Special-effects legend Ray Harryhausen, adored by generations of fantasy-cinema fans for the lovingly crafted creatures he brought to herky-jerky life through stop-motion animation, first dramatized the adventures of Arabic adventurer Sinbad the Sailor with The 7th Voyage of Sinbad (1958), a lively adventure featuring a memorable duel between Sinbad and a sword-wielding skeleton. More than a decade later, Harryhausen returned to the character with less beguiling results for a pair of mid-’70s romps featuring juvenile stories, outdated FX, and wooden acting. Even though many ’70s kids feel nostalgic toward these pictures, they haven’t aged particularly well, for a host of reasons—not only was Harryhausen’s take on Sinbad technically antiquated by the mid-’70s, but it was culturally antiquated, as well. Watching American and English actors prancing around with scimitars and turbans now feels borderline cringe-worthy.
The Golden Voyage of Sinbad, the better of the two ’70s Sinbad flicks, stars the attractive but vapid duo of Barbarella stud John Phillip Law, as the title character, and British starlet Caroline Munro, as Sinbad’s slave/love interest. (Her cleavage gives a better performance than either actor does.) The forgettable plot has something to do with an evil sorcerer conspiring to collect magical artifacts, but of course the narrative is merely a line from which Harryhausen strings encounters with fantastical creatures. Some of those creatures are quite silly-looking, such as a gigantic centaur, while others have more cinematic flair, notably a six-armed living statue that makes short work of Sinbad’s crewmen by wielding several swords at once. The movie also benefits from the presence of British thesp Tom Baker, who trades his familiar Doctor Who hat and scarf for a turban and a cape; playing the main villain, he provides an effective degree of gravitas and intensity, even though the script fails to give him much in the way of characterization. Harryhausen and his collaborators deserve credit for delivering a good-looking movie on a budget of less than $1 million, and The Golden Voyage of Sinbad zips along at a brisk pace. Still, it’s hard to get past Law’s bland performance and the cliché-ridden script, no matter how mesmerizing Munro looks in her barely-there costume.
Things got a hell of a lot weirder with the next installment, Sinbad and The Eye of the Tiger. Whereas the casting of American actors as Sinbad was always problematic, the casting of Patrick Wayne—son of the Duke—seems absolutely perverse. Moreover, Wayne gives such a lifeless performance that he makes Law seem dimensional by comparison. And yet that’s not what makes Sinbad and the Eye of the Tiger so bizarre. The trippy plot involves an evil sorceress who transforms a prince into a baboon, then transforms herself into a seagull for spying purposes, only to botch her return to normalcy, thus ending up with a giant webbed foot. Creatures populating Sinbad and the Eye of the Tiger include a bronze minotaur, a club-wielding troglodyte, a giant saber-tooth tiger, a massive mosquito, and even an enormous walrus that blasts through arctic ice before spearing victims with its tusks. (Yes, this Sinbad movie ends up at the North Pole—go figure.) There’s also a faint wisp of bestiality because the prince/baboon bonds with the telepathic daughter of a mystic who joins Sinbad’s team during their travels. Some of the film’s special effects are genuinely terrible, particularly green-screen tricks used to match studio footage with location shots, and the pacing is way too slow.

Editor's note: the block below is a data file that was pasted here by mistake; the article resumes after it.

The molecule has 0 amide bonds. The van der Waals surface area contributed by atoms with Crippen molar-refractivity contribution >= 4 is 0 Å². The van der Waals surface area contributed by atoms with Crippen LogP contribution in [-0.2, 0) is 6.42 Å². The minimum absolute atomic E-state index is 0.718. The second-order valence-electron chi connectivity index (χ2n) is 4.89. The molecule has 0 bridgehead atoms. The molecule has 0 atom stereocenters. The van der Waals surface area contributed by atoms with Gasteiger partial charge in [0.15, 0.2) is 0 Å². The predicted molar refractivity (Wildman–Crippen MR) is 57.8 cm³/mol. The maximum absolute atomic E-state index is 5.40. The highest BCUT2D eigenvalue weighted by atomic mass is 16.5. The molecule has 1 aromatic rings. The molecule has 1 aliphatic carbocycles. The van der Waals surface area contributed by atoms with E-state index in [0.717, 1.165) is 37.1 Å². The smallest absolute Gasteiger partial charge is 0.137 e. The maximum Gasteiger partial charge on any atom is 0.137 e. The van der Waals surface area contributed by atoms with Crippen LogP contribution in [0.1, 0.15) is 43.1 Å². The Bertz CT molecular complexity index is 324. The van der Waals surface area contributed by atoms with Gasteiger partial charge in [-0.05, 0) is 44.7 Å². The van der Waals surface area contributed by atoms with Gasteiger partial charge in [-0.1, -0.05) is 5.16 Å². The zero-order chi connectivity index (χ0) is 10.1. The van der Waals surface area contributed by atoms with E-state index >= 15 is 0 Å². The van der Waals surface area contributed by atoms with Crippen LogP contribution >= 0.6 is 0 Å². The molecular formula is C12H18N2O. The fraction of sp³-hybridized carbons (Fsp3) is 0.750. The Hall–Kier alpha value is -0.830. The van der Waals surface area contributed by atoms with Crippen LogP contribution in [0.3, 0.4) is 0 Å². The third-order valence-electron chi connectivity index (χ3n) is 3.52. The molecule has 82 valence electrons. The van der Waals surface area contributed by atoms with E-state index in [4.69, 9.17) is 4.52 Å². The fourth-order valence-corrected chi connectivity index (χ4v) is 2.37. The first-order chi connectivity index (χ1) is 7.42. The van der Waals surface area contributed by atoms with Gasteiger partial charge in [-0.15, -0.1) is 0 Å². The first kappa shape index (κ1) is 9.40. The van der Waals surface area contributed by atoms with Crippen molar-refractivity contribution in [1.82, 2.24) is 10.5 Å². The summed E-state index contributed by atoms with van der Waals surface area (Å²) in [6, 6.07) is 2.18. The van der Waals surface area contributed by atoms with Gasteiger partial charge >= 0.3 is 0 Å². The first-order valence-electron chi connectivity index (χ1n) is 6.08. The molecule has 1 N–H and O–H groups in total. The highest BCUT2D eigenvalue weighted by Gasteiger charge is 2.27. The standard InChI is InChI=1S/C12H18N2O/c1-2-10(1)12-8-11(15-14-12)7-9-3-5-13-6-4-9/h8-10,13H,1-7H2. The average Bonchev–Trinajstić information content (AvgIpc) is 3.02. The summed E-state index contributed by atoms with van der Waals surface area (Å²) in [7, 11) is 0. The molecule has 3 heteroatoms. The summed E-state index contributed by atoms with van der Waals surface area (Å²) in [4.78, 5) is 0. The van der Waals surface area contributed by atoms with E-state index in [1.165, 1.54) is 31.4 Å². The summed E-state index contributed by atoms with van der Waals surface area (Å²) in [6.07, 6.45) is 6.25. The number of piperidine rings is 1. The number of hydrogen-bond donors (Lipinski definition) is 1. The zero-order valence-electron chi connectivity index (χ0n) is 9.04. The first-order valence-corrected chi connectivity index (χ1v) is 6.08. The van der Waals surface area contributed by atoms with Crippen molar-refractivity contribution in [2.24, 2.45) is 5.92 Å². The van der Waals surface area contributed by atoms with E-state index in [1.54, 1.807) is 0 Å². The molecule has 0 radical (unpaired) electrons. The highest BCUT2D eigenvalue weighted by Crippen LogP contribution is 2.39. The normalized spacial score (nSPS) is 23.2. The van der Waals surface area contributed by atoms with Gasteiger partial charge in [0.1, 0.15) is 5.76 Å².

Yet Sinbad and the Eye of the Tiger has one attribute that compensates for nearly all of the film’s flaws, and that’s Jane Seymour, who plays the sister of the prince/baboon. (Her character is also Sinbad’s love interest, naturally.) Whether squeezed into a revealing costume or appearing semi-nude during one scene (quite something for a G-rated movie), Seymour is brain-meltingly beautiful here; even the sight of her twinkling eyes over the rim of a veil is enough to quicken pulses. Taryn Power, who plays the aforementioned telepathic daughter, is also quite lovely, and even more of her figure gets revealed than Seymour’s, so remarking on the film’s sex appeal is appropriate—clearly, someone on Harryhausen’s team advocated for injecting skin into the formula.
In any event, since both of Harryhausen’s ’70s Sinbad pictures were solid hits relative to their costs, it’s interesting that he didn’t make further episodes, instead shifting focus to the more ambitious Clash of the Titans (1981), his final feature. Although much slicker in terms of production values, Clash of the Titans has some of the same problems as the Sinbad films, from hokey dialogue to wooden leading performances, but the grandiose picture embedded itself in the minds of fantasy-loving Gen-X kids. All of Harryhausen’s latter-day films trigger the same reaction when viewed today. No matter their shortcomings, the movies inspire awe that way back when, Harryhausen rendered cinematic spectacle by creating intricate puppets and moving them one frame at a time. In today’s CGI-dominated environment, there’s something comforting about revisiting crudely handcrafted escapism.
The Golden Voyage of Sinbad: FUNKY
Sinbad and the Eye of the Tiger: FUNKY